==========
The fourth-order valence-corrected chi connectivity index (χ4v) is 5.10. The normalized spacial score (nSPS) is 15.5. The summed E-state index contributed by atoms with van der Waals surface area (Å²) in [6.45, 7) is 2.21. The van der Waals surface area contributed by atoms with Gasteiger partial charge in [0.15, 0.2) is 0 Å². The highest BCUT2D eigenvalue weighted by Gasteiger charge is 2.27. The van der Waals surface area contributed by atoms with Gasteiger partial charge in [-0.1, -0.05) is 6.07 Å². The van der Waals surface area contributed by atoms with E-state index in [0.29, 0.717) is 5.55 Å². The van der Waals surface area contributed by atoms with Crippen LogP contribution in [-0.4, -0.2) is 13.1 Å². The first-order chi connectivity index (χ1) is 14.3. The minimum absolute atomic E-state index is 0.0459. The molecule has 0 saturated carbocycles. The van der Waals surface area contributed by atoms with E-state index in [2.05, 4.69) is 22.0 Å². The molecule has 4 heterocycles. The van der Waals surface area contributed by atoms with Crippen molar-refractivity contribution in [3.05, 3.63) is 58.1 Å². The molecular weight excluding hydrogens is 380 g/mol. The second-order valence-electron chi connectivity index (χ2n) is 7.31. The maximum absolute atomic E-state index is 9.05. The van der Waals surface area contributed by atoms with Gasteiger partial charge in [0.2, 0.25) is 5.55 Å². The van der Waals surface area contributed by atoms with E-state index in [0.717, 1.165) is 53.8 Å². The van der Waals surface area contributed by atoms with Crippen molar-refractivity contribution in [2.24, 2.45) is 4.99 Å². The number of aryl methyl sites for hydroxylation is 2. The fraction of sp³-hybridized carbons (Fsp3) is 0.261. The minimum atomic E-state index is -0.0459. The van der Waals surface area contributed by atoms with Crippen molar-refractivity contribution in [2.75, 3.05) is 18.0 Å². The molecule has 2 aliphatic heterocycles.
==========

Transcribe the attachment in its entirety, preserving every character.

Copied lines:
The fourth-order valence-corrected chi connectivity index (χ4v) is 5.10. The normalized spacial score (nSPS) is 15.5. The summed E-state index contributed by atoms with van der Waals surface area (Å²) in [6.45, 7) is 2.21. The van der Waals surface area contributed by atoms with Gasteiger partial charge in [0.15, 0.2) is 0 Å². The highest BCUT2D eigenvalue weighted by Gasteiger charge is 2.27. The van der Waals surface area contributed by atoms with Gasteiger partial charge in [-0.1, -0.05) is 6.07 Å². The van der Waals surface area contributed by atoms with E-state index in [0.29, 0.717) is 5.55 Å². The van der Waals surface area contributed by atoms with Crippen LogP contribution in [-0.4, -0.2) is 13.1 Å². The first-order chi connectivity index (χ1) is 14.3. The minimum absolute atomic E-state index is 0.0459. The molecule has 0 saturated carbocycles. The van der Waals surface area contributed by atoms with E-state index in [2.05, 4.69) is 22.0 Å². The molecule has 4 heterocycles. The van der Waals surface area contributed by atoms with Crippen molar-refractivity contribution in [3.05, 3.63) is 58.1 Å². The molecular weight excluding hydrogens is 380 g/mol. The second-order valence-electron chi connectivity index (χ2n) is 7.31. The maximum absolute atomic E-state index is 9.05. The van der Waals surface area contributed by atoms with Gasteiger partial charge in [0.2, 0.25) is 5.55 Å². The van der Waals surface area contributed by atoms with E-state index in [0.717, 1.165) is 53.8 Å². The van der Waals surface area contributed by atoms with Crippen molar-refractivity contribution in [2.24, 2.45) is 4.99 Å². The number of aryl methyl sites for hydroxylation is 2. The fraction of sp³-hybridized carbons (Fsp3) is 0.261. The minimum atomic E-state index is -0.0459. The van der Waals surface area contributed by atoms with Crippen molar-refractivity contribution in [2.75, 3.05) is 18.0 Å². The molecule has 2 aliphatic heterocycles.